Elite Beat Agents track-list

Bowie, Madonna, more.

Elite Beat Agents - the Western take on brilliant Japanese DS rhythm-action import Osu! Tatakae! Ouendan - is due out on 6th November in the US and finally we have the track-listing.

It is, according to designer Keiichi Yano, who spoke to Wired, based on the concept of "roaring songs you would want to hear if you went to a college frat party", offering a mixture of "oldies but goodies, great new songs, and a wide array of genres". There are 19 songs at this point, although they're not revealing the final song.

  • Walkie Talkie Man - Steriogram
  • ABC - Jackson Five
  • Sk8er Boi - Avril Lavigne
  • I Was Born to Love You - Queen
  • Rock This Town - Stray Cats
  • Highway Star - Deep Purple
  • Y.M.C.A. - Village People
  • September - Earth, Wind and Fire
  • Canned Heat - Jamiroquai
  • Material Girl - Madonna
  • La La - Ashlee Simpson
  • You're the Inspiration - Chicago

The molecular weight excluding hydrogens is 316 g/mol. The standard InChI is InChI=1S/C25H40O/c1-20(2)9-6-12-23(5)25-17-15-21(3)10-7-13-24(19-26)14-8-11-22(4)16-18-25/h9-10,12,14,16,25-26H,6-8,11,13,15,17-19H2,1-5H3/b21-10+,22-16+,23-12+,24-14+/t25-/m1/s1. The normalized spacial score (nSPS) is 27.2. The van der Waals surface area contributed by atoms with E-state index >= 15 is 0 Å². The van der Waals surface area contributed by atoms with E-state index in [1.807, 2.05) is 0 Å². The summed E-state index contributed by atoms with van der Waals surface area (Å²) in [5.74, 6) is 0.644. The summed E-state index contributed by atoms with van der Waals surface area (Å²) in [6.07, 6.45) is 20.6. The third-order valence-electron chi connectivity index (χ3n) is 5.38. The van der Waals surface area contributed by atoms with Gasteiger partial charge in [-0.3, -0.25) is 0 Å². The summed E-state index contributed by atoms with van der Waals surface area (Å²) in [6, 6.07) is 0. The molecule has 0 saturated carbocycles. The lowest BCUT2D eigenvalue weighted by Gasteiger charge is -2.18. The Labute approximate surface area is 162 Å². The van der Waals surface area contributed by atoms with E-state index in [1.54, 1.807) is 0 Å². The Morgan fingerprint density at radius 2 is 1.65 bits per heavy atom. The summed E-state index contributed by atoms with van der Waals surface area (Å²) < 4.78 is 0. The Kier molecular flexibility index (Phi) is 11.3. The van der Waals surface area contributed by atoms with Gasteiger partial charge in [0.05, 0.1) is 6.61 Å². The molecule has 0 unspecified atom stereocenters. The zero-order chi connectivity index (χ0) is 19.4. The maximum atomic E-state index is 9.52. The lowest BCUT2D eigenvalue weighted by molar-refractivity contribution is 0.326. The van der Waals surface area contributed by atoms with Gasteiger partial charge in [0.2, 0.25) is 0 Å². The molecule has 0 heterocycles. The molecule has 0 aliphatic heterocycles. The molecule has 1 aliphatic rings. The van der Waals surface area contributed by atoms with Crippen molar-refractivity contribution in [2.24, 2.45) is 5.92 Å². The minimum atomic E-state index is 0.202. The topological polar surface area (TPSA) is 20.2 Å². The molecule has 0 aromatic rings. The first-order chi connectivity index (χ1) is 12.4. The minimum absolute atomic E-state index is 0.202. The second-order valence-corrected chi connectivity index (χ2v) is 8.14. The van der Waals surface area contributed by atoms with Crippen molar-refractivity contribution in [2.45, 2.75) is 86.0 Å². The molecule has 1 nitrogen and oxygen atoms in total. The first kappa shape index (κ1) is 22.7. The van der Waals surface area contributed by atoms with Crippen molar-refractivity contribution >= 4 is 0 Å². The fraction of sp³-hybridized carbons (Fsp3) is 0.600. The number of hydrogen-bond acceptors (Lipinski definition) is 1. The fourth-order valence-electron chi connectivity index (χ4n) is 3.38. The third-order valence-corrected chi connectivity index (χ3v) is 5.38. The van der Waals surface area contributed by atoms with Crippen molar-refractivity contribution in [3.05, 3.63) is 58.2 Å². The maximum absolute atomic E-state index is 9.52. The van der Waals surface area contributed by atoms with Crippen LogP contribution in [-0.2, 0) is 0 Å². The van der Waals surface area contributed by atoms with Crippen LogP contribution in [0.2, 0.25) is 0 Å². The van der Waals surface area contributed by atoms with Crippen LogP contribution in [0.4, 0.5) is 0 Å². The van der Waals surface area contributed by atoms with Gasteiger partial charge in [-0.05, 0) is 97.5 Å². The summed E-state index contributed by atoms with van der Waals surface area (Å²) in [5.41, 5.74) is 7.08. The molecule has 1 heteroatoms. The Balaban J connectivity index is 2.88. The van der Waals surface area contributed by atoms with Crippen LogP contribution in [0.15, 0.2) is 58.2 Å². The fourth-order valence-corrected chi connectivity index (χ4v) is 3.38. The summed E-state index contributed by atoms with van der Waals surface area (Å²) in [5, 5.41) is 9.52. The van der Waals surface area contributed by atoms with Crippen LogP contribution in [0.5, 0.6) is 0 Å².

• Survivor - Destiny's Child
  • Without a Fight - Hoobastank
  • Believe - Cher
  • Let's Dance - David Bowie
  • Jumpin Jack Flash - Rolling Stones
  • Makes No Difference - Sum 41
  • The Anthem - Good Charlotte

Ouendan and Elite Beat Agents, in case you haven't been keeping up, see little icons appear on screen with shrinking rings around them, where the idea is to tap the icons with the stylus as the rings shrink to fit the outline, all in time to the music. It's very fast-paced, with icons dotted around the screen and variations that have you dragging the stylus back and forward along short arching pathways to match the beat, along with some hilariously quirky background imagery. It's an incredibly addictive and well balanced challenge, and probably the best new rhythm-action game since Gitaroo Man, iNiS' last effort. Even the multiplayer mode is rather excellent.

Anyway, for all Yano-san's explanations, there's likely to be a bit of grumbling about the absence of Japanese music; Ouendan was comprised entirely of really good facsimiles of J-Rock tracks, with the occasional stirring J-Pop melody to even things out, and it really did the trick. Still, that's all the more reason to dig the original out again - or buy it anew, if you haven't already, since it's fairly cheap and perfectly playable in Japanese.

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